Weather Australia braces for heat, fire, a cyclone and, oh yeah, jellyfish too

Australia braces for heat, fire, a cyclone and, oh yeah, jellyfish too

heatwave new year
Sunrise at Altona Pier, in Melbourne's west, on Thursday. Photo: AAP
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The turkeys were roasted at Christmas, now it’s the rest of Australia’s turn to suffer through oven-like conditions as a weather system forming over the east coast turns up the thermostat.

And if the prospect of searing days and sweaty, sleepless nights were not enough, there’s a also a possible cyclone to keep Top Enders anxious.

And just to put an extra sting into the mercury, a plague of the world’s nastiest and potentially deadly jellyfish too.

Authorities say rain and hot weather up north means a boom in the deadly irukandji jellyfish.

Two teenagers, a boy and girl, were airlifted to Hervey Bay hospital with stings off Fraser Island in Queensland on Friday afternoon.

Two other people in their group with suspected stings were treated at the scene.

In outback NSW, Broken Hill is forecast to hit 43 degrees on Saturday – a sweaty maximum that will be followed by days of unrelenting heat in the high 30s and low-to-mid 40s.

A few hours drive to the south through country that can barely remember what rain looks like, the Victorian border town of Mildura is set for 39 degrees on Saturday.

With predicted temperatures of around 40 degrees marking the rest of the week, that extended torrid spell will be a vindaloo-hot taste of what Mother Nature is about to unleash on much of the rest of the country over the days ahead.

In South Australia, the parched mid-north district was rated as being at catastrophic risk of fire on Friday, while the state’s north-west and north-east pastoral districts, Flinders district and Eyre Peninsula were at extreme risk.

Predicted temperatures for Adelaide over the week ahead will be more moderate – in the low- to mid-30s – but still well outside the comfort zone.

The coming weather leaves little chance of the danger warnings creeping back from the catastrophic red zone.

“For some areas, we’re going to see a week or more of 45-degree-plus temperatures and that hasn’t ever happened before,” said Sky News senior meteorologist Tristan Meyers, who blamed the hot spell on a “special” high-pressure system brewing off Australia’s east coast.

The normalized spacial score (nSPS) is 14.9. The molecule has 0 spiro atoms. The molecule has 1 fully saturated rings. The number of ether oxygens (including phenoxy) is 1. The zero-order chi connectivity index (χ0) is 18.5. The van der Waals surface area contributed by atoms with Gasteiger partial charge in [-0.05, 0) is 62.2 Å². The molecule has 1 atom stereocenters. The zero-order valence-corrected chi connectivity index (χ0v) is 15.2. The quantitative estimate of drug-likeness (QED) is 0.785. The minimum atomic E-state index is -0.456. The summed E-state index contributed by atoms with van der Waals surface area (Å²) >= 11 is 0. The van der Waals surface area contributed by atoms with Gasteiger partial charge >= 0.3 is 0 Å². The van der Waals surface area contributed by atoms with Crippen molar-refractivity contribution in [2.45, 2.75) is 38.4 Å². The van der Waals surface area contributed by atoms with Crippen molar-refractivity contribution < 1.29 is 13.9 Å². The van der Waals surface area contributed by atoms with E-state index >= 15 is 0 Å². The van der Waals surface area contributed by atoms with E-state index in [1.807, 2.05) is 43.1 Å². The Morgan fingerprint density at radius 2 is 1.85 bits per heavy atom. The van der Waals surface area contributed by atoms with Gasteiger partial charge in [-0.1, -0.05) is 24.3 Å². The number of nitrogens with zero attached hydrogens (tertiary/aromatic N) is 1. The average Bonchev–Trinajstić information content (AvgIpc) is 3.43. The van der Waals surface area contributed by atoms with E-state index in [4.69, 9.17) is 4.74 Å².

If the high-pressure system dawdles over the Tasman, as forecasters expect, records will fall faster than the first-innings wickets of Australia’s cricketers at the MCG.

“For some areas, we’re going to see a week or more of 45-degree-plus temperatures and that hasn’t ever happened before,” Mr Meyers said.

“This is not only due to how hot individual days are going to be – for example, 45, 46, and potentially 47 degrees in parts of western, southern NSW, northern Victoria and South Australia – but also how prolonged it’s going to be.”

As the coming days’ soaring mercury challenges records, the threat of catastrophic fires loom large.

With little rain in the forecast, Weatherzone has warned of extreme danger in Victoria’s Mallee and Wimmera districts and the grim possibility of even more intense fire weather in the first week of 2019.

“These dangerous fire conditions are a result of temperatures hovering in the low-to-mid 40s, with sustained winds of 40-50km/h and relative humidities in the single digits,” it said.

Melbourne was waiting for rain to wash away some of the heat on Friday night, to be followed by days in the mid-20s before the temperatures build again at the end of the week.

Meanwhile, while their southern cousins swelter, Queenslanders have been warned to brace for a possible cyclone.

The Bureau of Meteorology is keeping a watchful eye on an “unstable” monsoon trough to Australia’s north. If it develops into a full-fledged tropical low, a cyclone watch would go into effect for the Cape York Peninsula, possibly as early as Saturday morning.

“It’s all about to ramp again with the monsoon trough coming down over the peninsula and tropical lows developing over the next couple of days,” meteorologist Gordon Banks said.

Parts of far north Queensland have already endured their wettest December on record following a drenching week of torrential rain.

“There has been considerable weather up on the north tropical coast and into the peninsula district over the past few days, with some very heavy rainfall and some moderate to major flooding,” Mr Banks said.

A 34-year-old woman is missing north of Cairns, after walking into fast-flowing Wallaby Creek at Rossville about 6pm on Thursday.

The Irukandji jellyfish is tiny and potentially lethal. Photo: AAP

Authorities started searching for her on Friday after friends reported her missing. The search was expected to resume on Saturday morning.

One of the world’s most toxic creatures, irukandji jellyfish prefer calm waters and tend to stay away during heavy rainfall.

But the risk of stings soar once rain stops, professor of toxicology Jamie Seymour said.

“All this rain, it’ll fire all jellyfish up,” Professor Seymour said.

Queensland recorded almost 20 irukandji stings in 2018, including four off Fraser Island, Professor Seymour said.

“It is above average. In Cairns, we’ve had at least seven stings. This time last year, we had one,” he said.

-with AAP

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